There is a lot of talent in the current version of The Jungle Book. First and foremost, Bill Pope as cinematographer. The man behind The Matrix Trilogy, Scott Pilgrim vs. The World and most important, Army of Darkness does much credit to the process of digital photography. We have a sense of place. There is also more a sense of gravity than one would expect from such an effects laden venture. That there is as much or more animation as the original here thankfully does not make it seem as bad as something like, say, Gods of Egypt.

The vocal talent for the Favreau’s film is up to the the task. Bill Murray is the obvious high point capturing the very essence of Baloo. We know Baloo is lazy, but he’s so much more than that. Just like Murray is so much more than a counselor on Meatballs. The same feeling that one has watching Tripper prod along Rudy the Rabbit, we get seeing Sethi stroll through the jungle bouncing off of the old blue bear. I loved Harris’ version of the old dope, but Murray…just Murray.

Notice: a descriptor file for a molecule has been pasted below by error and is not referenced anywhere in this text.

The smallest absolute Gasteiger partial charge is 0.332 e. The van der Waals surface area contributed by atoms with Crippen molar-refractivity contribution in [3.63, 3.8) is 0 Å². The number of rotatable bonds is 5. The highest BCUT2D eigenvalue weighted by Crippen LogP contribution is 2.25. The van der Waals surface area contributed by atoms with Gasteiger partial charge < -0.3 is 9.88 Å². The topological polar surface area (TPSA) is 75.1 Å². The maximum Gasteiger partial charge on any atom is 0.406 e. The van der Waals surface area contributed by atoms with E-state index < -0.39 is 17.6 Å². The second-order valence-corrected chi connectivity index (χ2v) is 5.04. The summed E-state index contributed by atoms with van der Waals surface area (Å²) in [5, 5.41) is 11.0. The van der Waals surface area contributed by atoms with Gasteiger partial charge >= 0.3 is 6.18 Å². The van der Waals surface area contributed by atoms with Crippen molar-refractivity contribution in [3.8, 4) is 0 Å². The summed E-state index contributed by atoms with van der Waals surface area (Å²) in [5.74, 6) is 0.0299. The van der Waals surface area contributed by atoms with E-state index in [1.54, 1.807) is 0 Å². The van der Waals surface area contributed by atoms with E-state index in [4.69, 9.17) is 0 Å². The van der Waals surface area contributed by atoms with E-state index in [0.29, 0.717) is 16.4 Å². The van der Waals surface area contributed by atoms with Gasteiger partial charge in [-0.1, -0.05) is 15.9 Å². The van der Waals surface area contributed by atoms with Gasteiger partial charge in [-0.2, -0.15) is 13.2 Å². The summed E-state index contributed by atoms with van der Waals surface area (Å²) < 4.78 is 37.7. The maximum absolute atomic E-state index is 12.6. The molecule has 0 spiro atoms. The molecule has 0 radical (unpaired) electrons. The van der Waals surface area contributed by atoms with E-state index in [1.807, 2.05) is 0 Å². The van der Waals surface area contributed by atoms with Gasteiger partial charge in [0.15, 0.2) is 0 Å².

Kingsley carries the same sort of authority as Cabot playing Bagheera. He is still the lithe panther trying in vain to instill some sort of wisdom in his friend. For me it’s a straight across trade. I have always appreciated the character’s faultless dedication to someone who really could have been not his problem at worst and at best a quick meal. The improvement here is that we get a clear vision of his motives.  He works with the wolves and with Mowgli in trying to keep them all together as a more effective hunting unit, but more importantly, safe from those who would pick off loners.  No need to ponder the irony of a solitary panther teaching this concept. We all consider Begheera the older brother we’ve always wanted.

Next we have the wolves. We get way more of these in the new version, and I like them. Nyong’0 has a voice like honey and listening to her as an impromptu matriarch gives Mowgli a real sense of a background that remains even as he wanders. The cruelty of Alba’s Shere Khan is given more weight as he squats on their domain, effectively holding them hostage to his will. Finally, some stakes we can understand.